The original PlayStation, now referred to as the PSOne, was the king of the gaming hill back in its day. Its major competitors were the Sega Saturn and the Nintendo 64. The Saturn had some minor success in the Eastern market but failed to catch on in the West, and was eventually discontinued while the PSOne was still wildly popular. While the N64 offered 64-bit graphics—compared to the PSOne's 32 bits—Nintendo's decision to release games on cartridges rather than CDs limited the amount of data that these games could contain. Even though the potential for better graphics was there, the limited storage space usually led to less-detailed visuals.
The PSOne had an absolutely phenomenal lineup of exclusive titles. In its time, Final Fantasy VII was considered one of the best video games ever made, and it was only available on the PSOne. (Until the PC port came out later, that is.) Metal Gear Solid was another game that was considered a must-buy in the 1990s and was also exclusive to the PSOne. Other exclusive titles included the Crash Bandicoot series, the Twisted Metal series, and a whole slew of phenomenal RPGs. The N64 had its own groundbreaking exclusives, including Mario 64, The Legend of Zelda: Ocarina of Time, and Super Smash Bros. However, the N64's lineup of great exclusives didn't stretch very far beyond the first-party mega-hits.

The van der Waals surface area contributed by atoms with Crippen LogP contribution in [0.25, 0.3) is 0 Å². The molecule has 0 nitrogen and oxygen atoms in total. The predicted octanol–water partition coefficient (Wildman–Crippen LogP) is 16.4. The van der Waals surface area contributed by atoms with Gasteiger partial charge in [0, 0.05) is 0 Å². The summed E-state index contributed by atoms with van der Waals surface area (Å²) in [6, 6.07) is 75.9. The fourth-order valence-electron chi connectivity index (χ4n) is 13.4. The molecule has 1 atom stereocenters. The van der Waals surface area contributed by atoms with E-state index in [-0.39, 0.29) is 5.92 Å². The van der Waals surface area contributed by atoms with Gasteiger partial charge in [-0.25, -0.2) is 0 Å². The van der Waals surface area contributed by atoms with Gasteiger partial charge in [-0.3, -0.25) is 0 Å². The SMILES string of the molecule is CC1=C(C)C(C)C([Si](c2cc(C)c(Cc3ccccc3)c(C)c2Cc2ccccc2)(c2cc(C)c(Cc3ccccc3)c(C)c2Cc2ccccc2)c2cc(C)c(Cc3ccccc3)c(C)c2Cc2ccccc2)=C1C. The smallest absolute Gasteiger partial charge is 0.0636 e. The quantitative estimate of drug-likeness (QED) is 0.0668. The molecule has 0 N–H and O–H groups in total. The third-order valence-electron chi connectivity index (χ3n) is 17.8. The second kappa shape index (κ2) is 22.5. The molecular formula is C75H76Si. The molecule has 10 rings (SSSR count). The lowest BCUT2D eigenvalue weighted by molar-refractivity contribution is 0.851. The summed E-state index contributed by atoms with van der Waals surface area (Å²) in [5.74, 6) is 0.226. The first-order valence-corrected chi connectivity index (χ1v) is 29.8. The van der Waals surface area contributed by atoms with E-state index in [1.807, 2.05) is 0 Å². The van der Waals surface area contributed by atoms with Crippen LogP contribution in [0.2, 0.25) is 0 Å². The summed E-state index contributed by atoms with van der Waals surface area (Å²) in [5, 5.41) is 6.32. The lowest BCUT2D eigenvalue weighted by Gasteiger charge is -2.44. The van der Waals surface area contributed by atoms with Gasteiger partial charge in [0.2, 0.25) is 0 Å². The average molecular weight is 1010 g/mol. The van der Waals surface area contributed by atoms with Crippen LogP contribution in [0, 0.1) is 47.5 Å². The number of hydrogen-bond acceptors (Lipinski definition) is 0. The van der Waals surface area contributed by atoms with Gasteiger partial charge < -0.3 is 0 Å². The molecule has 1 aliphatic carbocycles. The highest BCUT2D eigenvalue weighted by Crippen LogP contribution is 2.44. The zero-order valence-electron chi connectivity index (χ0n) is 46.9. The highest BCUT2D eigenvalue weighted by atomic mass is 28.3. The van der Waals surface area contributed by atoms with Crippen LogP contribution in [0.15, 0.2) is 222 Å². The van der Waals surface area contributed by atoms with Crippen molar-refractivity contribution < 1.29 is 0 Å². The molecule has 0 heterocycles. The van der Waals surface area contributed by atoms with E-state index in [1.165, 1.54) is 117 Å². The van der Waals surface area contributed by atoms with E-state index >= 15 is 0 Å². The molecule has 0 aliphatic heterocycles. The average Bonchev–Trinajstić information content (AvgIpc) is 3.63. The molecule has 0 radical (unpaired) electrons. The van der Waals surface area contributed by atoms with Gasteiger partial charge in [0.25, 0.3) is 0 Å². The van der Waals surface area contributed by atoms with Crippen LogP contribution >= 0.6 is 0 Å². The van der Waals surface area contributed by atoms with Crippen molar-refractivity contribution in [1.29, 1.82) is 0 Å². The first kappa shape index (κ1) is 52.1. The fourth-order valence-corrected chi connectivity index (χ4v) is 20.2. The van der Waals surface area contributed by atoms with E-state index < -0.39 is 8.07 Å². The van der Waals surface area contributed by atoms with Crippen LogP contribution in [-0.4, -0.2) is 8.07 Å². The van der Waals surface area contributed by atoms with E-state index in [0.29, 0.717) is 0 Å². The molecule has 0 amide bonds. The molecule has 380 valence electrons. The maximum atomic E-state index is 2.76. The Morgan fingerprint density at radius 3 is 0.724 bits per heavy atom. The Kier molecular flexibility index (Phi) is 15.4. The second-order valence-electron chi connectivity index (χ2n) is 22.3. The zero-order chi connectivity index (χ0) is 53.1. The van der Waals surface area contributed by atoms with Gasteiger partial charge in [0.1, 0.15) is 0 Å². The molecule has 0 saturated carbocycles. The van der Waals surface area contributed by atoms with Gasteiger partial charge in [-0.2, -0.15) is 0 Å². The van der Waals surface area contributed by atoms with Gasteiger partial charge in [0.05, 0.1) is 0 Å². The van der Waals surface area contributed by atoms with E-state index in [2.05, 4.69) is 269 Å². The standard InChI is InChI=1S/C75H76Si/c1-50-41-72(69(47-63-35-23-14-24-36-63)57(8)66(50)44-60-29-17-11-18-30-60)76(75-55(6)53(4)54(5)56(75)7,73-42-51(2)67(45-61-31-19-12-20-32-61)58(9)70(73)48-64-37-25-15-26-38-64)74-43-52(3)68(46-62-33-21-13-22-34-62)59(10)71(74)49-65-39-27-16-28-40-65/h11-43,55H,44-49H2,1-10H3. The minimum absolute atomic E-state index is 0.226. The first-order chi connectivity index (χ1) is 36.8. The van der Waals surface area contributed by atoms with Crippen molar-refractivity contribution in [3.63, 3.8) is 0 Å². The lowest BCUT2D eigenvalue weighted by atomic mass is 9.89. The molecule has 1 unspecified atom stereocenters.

When the PS2 came out, the fact that it would be king of the next generation was already pretty well-established. Sega's entry into this round of the console war was the Dreamcast, another system that faded out in the blink of an eye. Nintendo's GameCube was also a pretty weak attempt at stealing back a part of Sony's massive fan base. Even the returning Nintendo-licensed classics were noticeably weaker this time around. Not even the Mario and Zelda titles of that generation proved to be up to par. There were a few exceptions: Super Smash Bros. Melee, for example, was almost worth the Gamecube purchase on its own. But games like this were few and far between.
But then a new contender entered the ring. Microsoft introduced the Xbox, which was well on its way to stealing Sony's golden crown. Sony tried to hang onto its title, but was slipping due to Microsoft's excellent online features and exclusive titles like Halo. While the PS2 sold many more units, The Xbox was becoming more popular with the hardcore crowd.
At the beginning of this current console generation, Nintendo brought something completely unexpected to the table: the Wii. The Wii contained motion controls right out of the box—a feat that blew our minds back in 2006. To top it off, the Wii's release day price tag was barely half that of the PS3. Nintendo managed to win over the hearts of millions of casual gamers, becoming the undisputed king of the consoles.
Hardcore gamers, however, didn't cave in to the seduction of the Wii. The real gamers stuck to the Xbox 360 and the PS3, which remained toe-to-toe in sales figures. But Microsoft already had a huge lead in the world of online console gaming, and Sony was desperately trying to keep up.